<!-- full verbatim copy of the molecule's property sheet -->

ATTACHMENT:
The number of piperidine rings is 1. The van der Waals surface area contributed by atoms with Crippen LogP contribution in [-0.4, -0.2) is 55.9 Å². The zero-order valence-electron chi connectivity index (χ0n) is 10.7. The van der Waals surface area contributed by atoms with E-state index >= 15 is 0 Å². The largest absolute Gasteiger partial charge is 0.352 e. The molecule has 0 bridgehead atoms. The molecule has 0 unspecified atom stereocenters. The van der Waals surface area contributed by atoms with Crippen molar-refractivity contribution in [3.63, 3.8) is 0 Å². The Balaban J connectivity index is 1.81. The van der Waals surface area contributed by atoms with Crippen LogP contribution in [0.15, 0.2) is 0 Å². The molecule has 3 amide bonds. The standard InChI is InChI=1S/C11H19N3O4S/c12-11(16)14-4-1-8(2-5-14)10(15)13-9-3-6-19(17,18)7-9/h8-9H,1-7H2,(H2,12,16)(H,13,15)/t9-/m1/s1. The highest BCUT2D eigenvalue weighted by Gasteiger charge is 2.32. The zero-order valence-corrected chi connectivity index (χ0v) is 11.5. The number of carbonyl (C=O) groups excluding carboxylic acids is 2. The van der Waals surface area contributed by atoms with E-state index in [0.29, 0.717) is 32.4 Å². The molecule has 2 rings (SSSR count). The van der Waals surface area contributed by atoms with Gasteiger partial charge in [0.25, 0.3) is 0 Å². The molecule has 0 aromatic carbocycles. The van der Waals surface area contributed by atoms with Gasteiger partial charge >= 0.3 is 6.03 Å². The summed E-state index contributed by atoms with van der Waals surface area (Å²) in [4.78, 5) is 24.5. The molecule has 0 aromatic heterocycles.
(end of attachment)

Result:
The number of piperidine rings is 1. The van der Waals surface area contributed by atoms with Crippen LogP contribution in [-0.4, -0.2) is 55.9 Å². The zero-order valence-electron chi connectivity index (χ0n) is 10.7. The van der Waals surface area contributed by atoms with E-state index >= 15 is 0 Å². The largest absolute Gasteiger partial charge is 0.352 e. The molecule has 0 bridgehead atoms. The molecule has 0 unspecified atom stereocenters. The van der Waals surface area contributed by atoms with Crippen molar-refractivity contribution in [3.63, 3.8) is 0 Å². The Balaban J connectivity index is 1.81. The van der Waals surface area contributed by atoms with Crippen LogP contribution in [0.15, 0.2) is 0 Å². The molecule has 3 amide bonds. The standard InChI is InChI=1S/C11H19N3O4S/c12-11(16)14-4-1-8(2-5-14)10(15)13-9-3-6-19(17,18)7-9/h8-9H,1-7H2,(H2,12,16)(H,13,15)/t9-/m1/s1. The highest BCUT2D eigenvalue weighted by Gasteiger charge is 2.32. The zero-order valence-corrected chi connectivity index (χ0v) is 11.5. The number of carbonyl (C=O) groups excluding carboxylic acids is 2. The van der Waals surface area contributed by atoms with E-state index in [0.29, 0.717) is 32.4 Å². The molecule has 2 rings (SSSR count). The van der Waals surface area contributed by atoms with Gasteiger partial charge in [0.25, 0.3) is 0 Å². The molecule has 0 aromatic carbocycles. The van der Waals surface area contributed by atoms with Gasteiger partial charge >= 0.3 is 6.03 Å². The summed E-state index contributed by atoms with van der Waals surface area (Å²) in [4.78, 5) is 24.5. The molecule has 0 aromatic heterocycles.